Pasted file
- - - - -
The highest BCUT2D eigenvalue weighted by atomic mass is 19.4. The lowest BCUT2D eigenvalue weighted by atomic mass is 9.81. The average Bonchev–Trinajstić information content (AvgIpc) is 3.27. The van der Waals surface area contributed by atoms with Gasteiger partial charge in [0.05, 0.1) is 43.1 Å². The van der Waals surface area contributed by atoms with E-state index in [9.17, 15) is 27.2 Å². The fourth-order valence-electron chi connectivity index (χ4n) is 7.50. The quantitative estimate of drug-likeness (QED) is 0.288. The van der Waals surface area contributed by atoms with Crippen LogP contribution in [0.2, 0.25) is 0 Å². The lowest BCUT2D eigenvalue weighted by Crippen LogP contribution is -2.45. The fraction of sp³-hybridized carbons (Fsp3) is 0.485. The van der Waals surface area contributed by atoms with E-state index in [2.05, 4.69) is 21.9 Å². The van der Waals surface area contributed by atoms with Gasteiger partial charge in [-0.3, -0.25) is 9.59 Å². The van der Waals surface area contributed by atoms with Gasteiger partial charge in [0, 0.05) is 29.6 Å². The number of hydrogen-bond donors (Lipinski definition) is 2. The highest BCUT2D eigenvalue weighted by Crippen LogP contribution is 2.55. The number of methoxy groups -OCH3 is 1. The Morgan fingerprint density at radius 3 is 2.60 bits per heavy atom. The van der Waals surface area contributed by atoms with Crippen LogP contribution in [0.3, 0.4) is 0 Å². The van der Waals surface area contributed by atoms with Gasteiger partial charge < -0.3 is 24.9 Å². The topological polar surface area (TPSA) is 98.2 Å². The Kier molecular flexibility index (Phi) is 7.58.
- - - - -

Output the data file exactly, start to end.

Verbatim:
The highest BCUT2D eigenvalue weighted by atomic mass is 19.4. The lowest BCUT2D eigenvalue weighted by atomic mass is 9.81. The average Bonchev–Trinajstić information content (AvgIpc) is 3.27. The van der Waals surface area contributed by atoms with Gasteiger partial charge in [0.05, 0.1) is 43.1 Å². The van der Waals surface area contributed by atoms with E-state index in [9.17, 15) is 27.2 Å². The fourth-order valence-electron chi connectivity index (χ4n) is 7.50. The quantitative estimate of drug-likeness (QED) is 0.288. The van der Waals surface area contributed by atoms with Crippen LogP contribution in [0.2, 0.25) is 0 Å². The lowest BCUT2D eigenvalue weighted by Crippen LogP contribution is -2.45. The fraction of sp³-hybridized carbons (Fsp3) is 0.485. The van der Waals surface area contributed by atoms with E-state index in [2.05, 4.69) is 21.9 Å². The van der Waals surface area contributed by atoms with Gasteiger partial charge in [-0.3, -0.25) is 9.59 Å². The van der Waals surface area contributed by atoms with Gasteiger partial charge in [0, 0.05) is 29.6 Å². The number of hydrogen-bond donors (Lipinski definition) is 2. The highest BCUT2D eigenvalue weighted by Crippen LogP contribution is 2.55. The number of methoxy groups -OCH3 is 1. The Morgan fingerprint density at radius 3 is 2.60 bits per heavy atom. The van der Waals surface area contributed by atoms with Crippen LogP contribution in [0.3, 0.4) is 0 Å². The van der Waals surface area contributed by atoms with Gasteiger partial charge < -0.3 is 24.9 Å². The topological polar surface area (TPSA) is 98.2 Å². The Kier molecular flexibility index (Phi) is 7.58.